Brazilian carriers have battled tough conditions this year in their domestic market, although actions taken by airlines in recent months have helped them fight against the headwinds.

Rising fuel prices, the depreciation of the Brazilian real and weaker than expected demand have proven to be hurdles impeding growth at Brazil's major carriers TAM, Gol and Azul.

TAM and Gol have vastly reduced domestic capacity in 2013, and both announced in the summer that they would further slash full-year domestic available seat kilometres (ASKs). TAM's parent LATAM Airlines Group announced in August it would reduce full-year domestic capacity in Brazil by 7% to 9%, instead of the 5% to 7% estimate it provided previously.

TAM cut domestic capacity by about 10% to 11% in the first six months of 2013, its chief executive Claudia Sender said in August. Sender said then the airline is likely to reduce domestic ASKs in the 5% to 6% range for each of the third and fourth quarters this year.

Gol announced in June it would further cut 2013 domestic capacity. The airline forecasts full-year domestic capacity to fall 9% instead of 7% as previously forecast. Domestic available seat kilometres declined 7% in the third quarter and fell 11% year-on-year in the first six months of 2013.

The airlines' capacity discipline come as they struggle with slower growth in the Brazilian gross domestic product and the depreciation of the Brazilian real which has led to rising fuel prices.

In its September traffic release, Gol says fuel prices rose 7% during the month following the depreciation of the real against the dollar in July and August. On a third quarter basis, fuel prices were up also 7% compared to the corresponding quarter in 2012. Year-to-date, fuel prices have gone up 5% as of the end of the third quarter, says Gol.

Depreciation of the Brazilian real was blamed for being a factor behind LATAM's second quarter net loss of $330 million. The airline said in August it was working to minimise its exposure to the depreciation of the real, by increasing sales in US dollars and increasing the percentage of costs made in Brazilian reals. LATAM appears to be succeeding in this area, and said it has reduced this exposure by about $100 million a year.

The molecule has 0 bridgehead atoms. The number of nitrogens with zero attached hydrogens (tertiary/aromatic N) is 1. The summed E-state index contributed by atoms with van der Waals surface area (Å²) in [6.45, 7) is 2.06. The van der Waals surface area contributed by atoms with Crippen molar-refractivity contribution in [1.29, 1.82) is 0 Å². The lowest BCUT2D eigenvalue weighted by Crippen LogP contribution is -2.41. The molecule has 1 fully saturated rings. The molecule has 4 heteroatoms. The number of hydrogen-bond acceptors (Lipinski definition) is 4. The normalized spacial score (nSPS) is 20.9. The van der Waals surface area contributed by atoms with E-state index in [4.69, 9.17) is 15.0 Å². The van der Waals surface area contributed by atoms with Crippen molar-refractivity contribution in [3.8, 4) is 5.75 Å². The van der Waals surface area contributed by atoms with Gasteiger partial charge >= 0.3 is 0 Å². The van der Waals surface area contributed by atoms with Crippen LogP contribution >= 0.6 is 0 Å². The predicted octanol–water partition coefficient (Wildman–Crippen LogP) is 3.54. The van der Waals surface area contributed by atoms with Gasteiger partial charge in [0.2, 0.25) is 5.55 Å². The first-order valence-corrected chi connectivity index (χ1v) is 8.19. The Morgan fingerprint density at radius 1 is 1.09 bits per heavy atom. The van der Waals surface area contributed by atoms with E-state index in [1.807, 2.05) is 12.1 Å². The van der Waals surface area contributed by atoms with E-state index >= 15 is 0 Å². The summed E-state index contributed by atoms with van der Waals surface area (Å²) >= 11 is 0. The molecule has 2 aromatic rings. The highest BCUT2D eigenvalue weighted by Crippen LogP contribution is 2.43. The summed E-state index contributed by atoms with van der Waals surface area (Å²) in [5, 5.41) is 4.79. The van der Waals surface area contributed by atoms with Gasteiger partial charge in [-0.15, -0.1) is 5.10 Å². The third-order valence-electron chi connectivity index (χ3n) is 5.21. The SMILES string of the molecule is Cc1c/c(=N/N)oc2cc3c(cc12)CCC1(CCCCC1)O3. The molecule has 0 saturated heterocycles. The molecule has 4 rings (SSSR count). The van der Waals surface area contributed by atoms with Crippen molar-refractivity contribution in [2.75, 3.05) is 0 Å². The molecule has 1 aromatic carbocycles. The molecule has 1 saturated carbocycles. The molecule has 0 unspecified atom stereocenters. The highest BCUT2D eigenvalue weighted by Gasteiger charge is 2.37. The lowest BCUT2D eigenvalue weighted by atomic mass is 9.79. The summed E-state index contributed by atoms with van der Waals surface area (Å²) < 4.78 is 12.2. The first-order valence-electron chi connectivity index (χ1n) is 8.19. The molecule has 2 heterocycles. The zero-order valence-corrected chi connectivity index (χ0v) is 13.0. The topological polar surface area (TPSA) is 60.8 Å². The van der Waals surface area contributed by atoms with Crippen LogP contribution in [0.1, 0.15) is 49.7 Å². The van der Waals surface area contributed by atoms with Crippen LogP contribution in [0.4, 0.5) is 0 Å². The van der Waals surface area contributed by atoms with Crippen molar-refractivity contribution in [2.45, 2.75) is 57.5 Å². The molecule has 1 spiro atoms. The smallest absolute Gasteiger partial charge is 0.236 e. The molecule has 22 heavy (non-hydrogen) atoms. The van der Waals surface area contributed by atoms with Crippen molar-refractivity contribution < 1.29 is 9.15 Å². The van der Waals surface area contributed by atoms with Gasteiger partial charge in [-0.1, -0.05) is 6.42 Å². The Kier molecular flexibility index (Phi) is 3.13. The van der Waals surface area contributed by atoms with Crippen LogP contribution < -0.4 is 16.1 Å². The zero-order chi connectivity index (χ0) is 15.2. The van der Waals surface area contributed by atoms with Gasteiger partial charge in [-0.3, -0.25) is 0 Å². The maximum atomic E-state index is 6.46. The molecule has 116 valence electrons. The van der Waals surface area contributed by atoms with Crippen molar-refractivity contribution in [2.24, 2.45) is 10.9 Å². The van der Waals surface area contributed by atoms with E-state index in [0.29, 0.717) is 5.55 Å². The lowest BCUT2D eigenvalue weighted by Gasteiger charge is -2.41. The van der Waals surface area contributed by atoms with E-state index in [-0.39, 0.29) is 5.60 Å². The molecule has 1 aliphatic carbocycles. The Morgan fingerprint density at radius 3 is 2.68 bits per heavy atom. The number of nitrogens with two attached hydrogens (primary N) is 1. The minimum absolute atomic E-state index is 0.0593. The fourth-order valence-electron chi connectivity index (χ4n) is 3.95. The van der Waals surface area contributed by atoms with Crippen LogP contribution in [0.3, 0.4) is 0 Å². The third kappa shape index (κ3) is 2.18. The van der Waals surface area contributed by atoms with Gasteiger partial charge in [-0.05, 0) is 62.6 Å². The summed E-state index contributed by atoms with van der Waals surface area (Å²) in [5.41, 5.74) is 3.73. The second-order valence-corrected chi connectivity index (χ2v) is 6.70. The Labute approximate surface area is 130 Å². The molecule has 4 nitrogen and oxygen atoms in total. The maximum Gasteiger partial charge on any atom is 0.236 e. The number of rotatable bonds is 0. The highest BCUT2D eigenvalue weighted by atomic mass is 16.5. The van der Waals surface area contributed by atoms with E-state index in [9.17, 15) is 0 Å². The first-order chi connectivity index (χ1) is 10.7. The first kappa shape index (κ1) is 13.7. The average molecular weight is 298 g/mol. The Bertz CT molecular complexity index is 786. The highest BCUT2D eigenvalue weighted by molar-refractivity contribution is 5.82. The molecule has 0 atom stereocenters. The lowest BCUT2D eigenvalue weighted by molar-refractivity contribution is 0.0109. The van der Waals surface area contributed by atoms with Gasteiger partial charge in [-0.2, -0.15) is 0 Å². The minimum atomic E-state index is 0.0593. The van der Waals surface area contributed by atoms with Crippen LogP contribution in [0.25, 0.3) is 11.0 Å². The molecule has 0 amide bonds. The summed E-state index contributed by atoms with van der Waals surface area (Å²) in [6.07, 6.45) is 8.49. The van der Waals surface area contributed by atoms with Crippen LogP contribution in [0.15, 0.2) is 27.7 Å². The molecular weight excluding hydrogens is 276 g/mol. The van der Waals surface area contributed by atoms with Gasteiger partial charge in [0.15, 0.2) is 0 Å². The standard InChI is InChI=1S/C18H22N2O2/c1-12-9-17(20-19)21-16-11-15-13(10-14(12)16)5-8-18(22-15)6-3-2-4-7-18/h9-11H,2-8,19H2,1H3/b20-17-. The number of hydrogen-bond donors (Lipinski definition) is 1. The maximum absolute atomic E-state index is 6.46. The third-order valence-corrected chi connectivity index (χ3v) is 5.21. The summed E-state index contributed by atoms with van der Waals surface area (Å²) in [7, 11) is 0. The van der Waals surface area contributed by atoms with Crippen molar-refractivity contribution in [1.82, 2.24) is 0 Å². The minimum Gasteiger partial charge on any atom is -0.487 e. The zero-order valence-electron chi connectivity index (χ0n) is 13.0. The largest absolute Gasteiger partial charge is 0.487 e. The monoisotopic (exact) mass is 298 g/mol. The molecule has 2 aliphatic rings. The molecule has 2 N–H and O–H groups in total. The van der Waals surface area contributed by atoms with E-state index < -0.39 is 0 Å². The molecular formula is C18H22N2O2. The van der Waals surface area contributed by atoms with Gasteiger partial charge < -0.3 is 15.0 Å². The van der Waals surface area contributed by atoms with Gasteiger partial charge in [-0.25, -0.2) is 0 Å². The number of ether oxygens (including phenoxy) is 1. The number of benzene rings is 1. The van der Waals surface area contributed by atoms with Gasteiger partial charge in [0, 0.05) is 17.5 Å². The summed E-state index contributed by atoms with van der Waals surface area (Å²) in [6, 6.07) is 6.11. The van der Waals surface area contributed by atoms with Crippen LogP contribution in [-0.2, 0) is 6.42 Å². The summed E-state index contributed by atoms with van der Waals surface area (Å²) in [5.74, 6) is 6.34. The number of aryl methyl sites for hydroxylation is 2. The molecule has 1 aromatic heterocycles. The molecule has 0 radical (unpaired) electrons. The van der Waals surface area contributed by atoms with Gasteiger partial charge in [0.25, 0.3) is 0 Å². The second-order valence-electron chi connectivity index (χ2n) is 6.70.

However, this has not stopped the airline from shedding jobs. TAM said in October it laid off 780 employees over two months, losing about 4% of LATAM's total workforce. It has said there will be no further cuts, and now employs 29,500 people in Brazil.

So far, the airlines' capacity discipline appears to be bearing some fruit. LATAM's domestic Brazil load factor grew nine percentage points to 77.8% during the second quarter, and revenue per available seat kilometre grew more than 14% year-on-year. Over the first nine months of 2013, its domestic Brazilian load factor grew to 79.2%, a 7.6 percentage point increase over the same period in 2012.

Gol says its third quarter passenger revenue per available seat kilometre (PRASK) has grown 21% year-on-year, or 14% year-to-date. Yields in the third quarter rose 29% year-on-year, and 18% year-to-date.

Unlike TAM and Gol, low-cost carrier Azul is still adding capacity as it continues growing its network of mostly second and third tier Brazilian cities. From January to August, it grew capacity by almost 24% year-on-year, according to the latest available figures from Brazil's civil aviation authority ANAC. However, the conditions in Brazil have not left the airline completely unscathed - it scrapped its initial public offering in August almost three months after filing for it, saying it would not go ahead due to unfavourable macroeconomic conditions.

Despite the challenges in the Brazil market, LATAM and Gol are not projecting negative operating results for 2013. LATAM says it expects its full-year operating margin to come in at between 4% and 6%. Gol's chief executive Paulo Sérgio Kakinoff said in August the airline is on track to reaching its goal of a low single-digit operating margin of between 1% and 3% for 2013. The airline posted a 1.7% operating margin over the first six months of 2013, compared with a negative 8.7% margin in the same period in 2012.

Source: Airline Business